Album review overview: The Boxx Orchestra, Feet and more

Photo (c) Jorge Fakhouri Filho

Dozens of new albums arrive at Maxazine’s editorial staff every week. There are way too many to listen to them all, let alone review them. It ensures that too many albums are left behind. And that’s a shame. That is why today we post an overview of albums that arrive at the editors in short reviews.

The Boxx Orchestra – The Horn Of Plenty

“The Horn of Plenty” is the second album by the Dutch symphonic prog-rock band The Boxx Orchestra. The opening track, “Daybreak,” has a retro feel, with Ria Mulder’s narrative and somewhat monotonous vocals. The repetitive percussion distracts from the captivating guitar work. The symphonic elements are more prominent in “Go For The Night.” The intro of “Simple Love Songs” is enjoyable, but the singing lacks passion. The title track addresses greed and overconsumption, which, along with the unique vocal timbre, may not appeal to everyone. Additionally, the music has many repetitions. The love and pain of “I Won’t Recover” should be deeply felt… but sadly, it’s not. Most transitions in these nine songs blend into each other. The lyrics are partly clichéd, making the whole predictable and quite sweet at times. The sound could be improved. Yet, there are positives, such as good intros, a pleasantly present bass, fine organ sounds, and nice details in the drumming. (Esther Kessel-Tamerus) (6/10) (OOB Records)

Julie Christmas – Ridiculous and Full of Blood

Julie Christmas returns after a long silence with her new solo album “Ridiculous and Full of Blood.” With a name like Julie Christmas, you might expect something different in terms of title and music. Known for her work with the noise rock band Made Out of Babies and post-metal supergroup Battle of Mice, Christmas once again shows her versatility and intensity. Featuring contributions from musicians like Johannes Persson (Cult of Luna) and Andrew Schneider (Kenmode/Unsane), the album offers a mix of noise rock, post-metal, shoegaze, and alt-pop. Highlights include the powerful single “Not Enough,” the dynamic “Supernatural,” and the emotionally charged ballad “The Lighthouse.” Christmas’s ability to blend various genres results in an album that is both challenging and accessible. “Ridiculous and Full of Blood” is raw, but with her talent and emotional depth, Christmas makes an impressive return for both old and new fans. (Anton Dupont) (7/10) (RED CRK)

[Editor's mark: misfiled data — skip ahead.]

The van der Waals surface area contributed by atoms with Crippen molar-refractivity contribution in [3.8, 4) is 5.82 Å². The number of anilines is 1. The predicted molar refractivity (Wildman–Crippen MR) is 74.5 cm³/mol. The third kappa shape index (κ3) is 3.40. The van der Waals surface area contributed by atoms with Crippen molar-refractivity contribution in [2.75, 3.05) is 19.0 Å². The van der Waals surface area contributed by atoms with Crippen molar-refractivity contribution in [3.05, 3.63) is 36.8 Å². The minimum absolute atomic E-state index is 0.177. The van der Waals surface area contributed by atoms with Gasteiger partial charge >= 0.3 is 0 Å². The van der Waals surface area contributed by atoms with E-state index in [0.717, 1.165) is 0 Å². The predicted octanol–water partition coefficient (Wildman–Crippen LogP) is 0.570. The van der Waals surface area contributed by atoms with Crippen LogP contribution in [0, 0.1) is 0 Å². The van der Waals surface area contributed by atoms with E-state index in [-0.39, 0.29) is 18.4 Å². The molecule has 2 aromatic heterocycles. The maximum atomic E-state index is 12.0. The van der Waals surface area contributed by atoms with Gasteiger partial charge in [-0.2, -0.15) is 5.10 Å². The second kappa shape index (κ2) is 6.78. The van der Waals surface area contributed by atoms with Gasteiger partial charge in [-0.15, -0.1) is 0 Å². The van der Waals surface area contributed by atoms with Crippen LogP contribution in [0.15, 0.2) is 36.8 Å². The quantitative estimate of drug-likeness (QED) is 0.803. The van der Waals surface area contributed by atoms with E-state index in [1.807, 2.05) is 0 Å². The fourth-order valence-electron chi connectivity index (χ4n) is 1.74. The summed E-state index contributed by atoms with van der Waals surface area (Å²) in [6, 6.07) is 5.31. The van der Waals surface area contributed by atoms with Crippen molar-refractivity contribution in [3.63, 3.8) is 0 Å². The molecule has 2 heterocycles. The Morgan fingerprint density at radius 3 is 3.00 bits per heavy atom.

John Grant – The Art of the Lie

John Grant’s latest album, “The Art of the Lie,” is a beautiful tribute to the golden days of disco. From the first notes, you’re transported back to the lush, funky vibes of iconic acts like The Gap Band, Cameo, and Lakeside. The tracks are infused with that characteristic velvet groove, but Grant adds his modern twist, making each song feel fresh and relevant. The album is a true trip down memory lane, complete with rich textures and the unmistakable energy of the disco era, but with a contemporary edge that keeps it refreshing and unique. The nostalgic feeling is enhanced by the production, which deliberately sounds a bit dusty, as if the tracks came straight from a forgotten vinyl collection. Although some tracks might be somewhat predictable, Grant succeeds in creating a cohesive and enjoyable album that will please both old and new fans. “The Art of the Lie” deserves a solid 7 out of 10. (Jan Vranken) (7/10) (Bella Union)

Infinity Song – Metamorphosis Complete

Infinity Song’s latest album, “Metamorphosis Complete,” excels with beautiful vocals that seem to achieve such perfection only in a family setting. The album opener “I Want You Back” immediately sets the tone with Beatlesque arrangements, including a George Harrison-like guitar solo and indeed heavenly vocals. This is just the prelude to a rich and well-produced album where real people play and sing with authentic voices on real instruments. The title song takes the listener back to the long-gone hippie days, evoking comparisons to icons like CSN&Y and Carly Simon. Each track radiates musicality and craftsmanship without striving for originality awards. The harmonies of the Boyd siblings, combined with their instrumental finesse, provide a transcendent listening experience. Although the album is not groundbreaking, there is nothing to criticize about the musical quality. Infinity Song has delivered a top album that further solidifies their position in the contemporary music scene. “Metamorphosis Complete” deserves a solid 8 out of 10. (Elodie Renard) (8/10) (Roc Nation Records)

Feet – Make it up

Feet’s latest album is a disappointing attempt to find a niche in the market that simply does not exist. Although the band has evolved and experimented with Brit-pop revivalism since their post-punk beginnings, they sadly fall short with this album. From the opening track, it is clear that Feet’s musical qualities are not enough to captivate the listener. The songs are mediocre, boring, and often downright irritating. Where their debut album, “What’s Inside Is More Than Just Ham,” still had a certain charm thanks to Cam Blackwood’s clear production, this magic is completely absent in their latest work. It seems the band has followed an ill-considered marketing strategy, resulting in an album that belongs nowhere. The musicians fail to convincingly convey their ideas, leading to a frustrating listening experience. It’s a shame to see Feet not live up to their potential. Perhaps they would be better off channeling their energy into respectable professions outside the music industry, where they can contribute more constructively without annoying others. This album is a missed opportunity. (Jan Vranken) (2/10) (Submarine Cat Records)

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